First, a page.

Numerous obstacles are impeding the successful prosecution of sandalwood traffickers in Kenya. These include legal loopholes, overlapping jurisdictions, the application of multiple laws, a lack of coordination between key regulatory agencies and linkages between criminal networks and criminal justice officials.
The situation is exacerbated by inconsistencies in the legal approach to sandalwood trafficking across East Africa. In 2004, the Kenya Wildlife Service arrested 179 sandalwood traffickers and confiscated 180 000 kg of harvested sandalwood. There are, however, no records of successful prosecution for these crimes. In 2009, sandalwood traffickers used loopholes in Kenyan conservation laws to argue that sandalwood products confiscated in Kenya were actually products of Uganda en route to Tanzania. The court released the accused, Jane Nyambura Njunge, and returned the confiscated sandalwood to her.
More recently David Njoroge, Paul Njeru Mwai and Daniel Kibe Mboch were arrested in September 2019 with 11 tonnes of sandalwood worth US$397 830 (KES 44 million). They were initially charged under section 92 (2) of the Wildlife Conservation and Management Act of 2013 (being in unlawful possession of endangered species), which carries a seven-year prison sentence without the option of a fine. However the prosecutor substituted the initial charge with ‘removing forest produce without a permit,’ allowing for a lesser penalty, and each was fined US$452 (KES 50 000).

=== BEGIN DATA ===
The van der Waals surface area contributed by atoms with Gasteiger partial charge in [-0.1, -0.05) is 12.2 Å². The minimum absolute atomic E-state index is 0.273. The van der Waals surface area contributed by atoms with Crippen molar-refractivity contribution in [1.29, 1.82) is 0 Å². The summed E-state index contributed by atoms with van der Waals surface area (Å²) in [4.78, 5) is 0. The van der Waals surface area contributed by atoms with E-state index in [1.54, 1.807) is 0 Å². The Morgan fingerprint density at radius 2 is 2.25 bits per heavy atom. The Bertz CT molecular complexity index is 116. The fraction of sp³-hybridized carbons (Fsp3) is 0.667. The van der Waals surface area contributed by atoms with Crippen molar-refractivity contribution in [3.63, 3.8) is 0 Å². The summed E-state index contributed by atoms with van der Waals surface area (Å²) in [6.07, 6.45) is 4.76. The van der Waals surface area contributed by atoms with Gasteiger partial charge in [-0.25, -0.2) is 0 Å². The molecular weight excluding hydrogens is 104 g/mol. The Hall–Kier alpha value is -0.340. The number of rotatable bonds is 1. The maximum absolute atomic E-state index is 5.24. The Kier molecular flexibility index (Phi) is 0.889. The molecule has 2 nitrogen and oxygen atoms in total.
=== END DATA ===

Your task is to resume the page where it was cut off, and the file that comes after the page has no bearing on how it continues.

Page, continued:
Similarly, Stephen Mungai Wanjiru was charged in January 2020 with being in possession of 700 kg of sandalwood contrary to section 92 (2) of the 2013 Act. During the prosecution, he was acquitted by the trial magistrate under section 215 of the Criminal Procedure Code, which gives a magistrate the power to convict or acquit suspects. The vehicle used by the accused to transport sandalwood was ordered to be released to the owner.
The mishandling of confiscated sandalwood exhibits across multiple agencies contributes to the collapse of many criminal cases. Jeff Okeyo of the Kenya Forest Service told ENACT that traffickers often stole confiscated sandalwood from police and Kenya Forest Service yards.
This was confirmed by Wesley Kipkazi, an officer based at the Lusaka Agreement Task Force secretariat, who pointed out that confiscated sandalwood was often not securely stored at police stations that lack proper exhibit management storage facilities. Poor storage has led to the destruction of exhibits as well as their theft from police stations and Kenya Forest Service yards. This again contributes to the failure of court cases.
Inconsistent policies add to these challenges, inhibiting law enforcement from targeting and prosecuting sandalwood traffickers. For instance, while the sandalwood tree is treated as a forest product under the custody of the Kenya Forest Service, it grows mainly in game parks governed under the Wildlife Conservation and Management Act of 2013.
Kenyan sandalwood is also illegally transported to Uganda for repackaging as a Ugandan product and transportation through the port of Mombasa. This is because trading in sandalwood is not against the law in Uganda.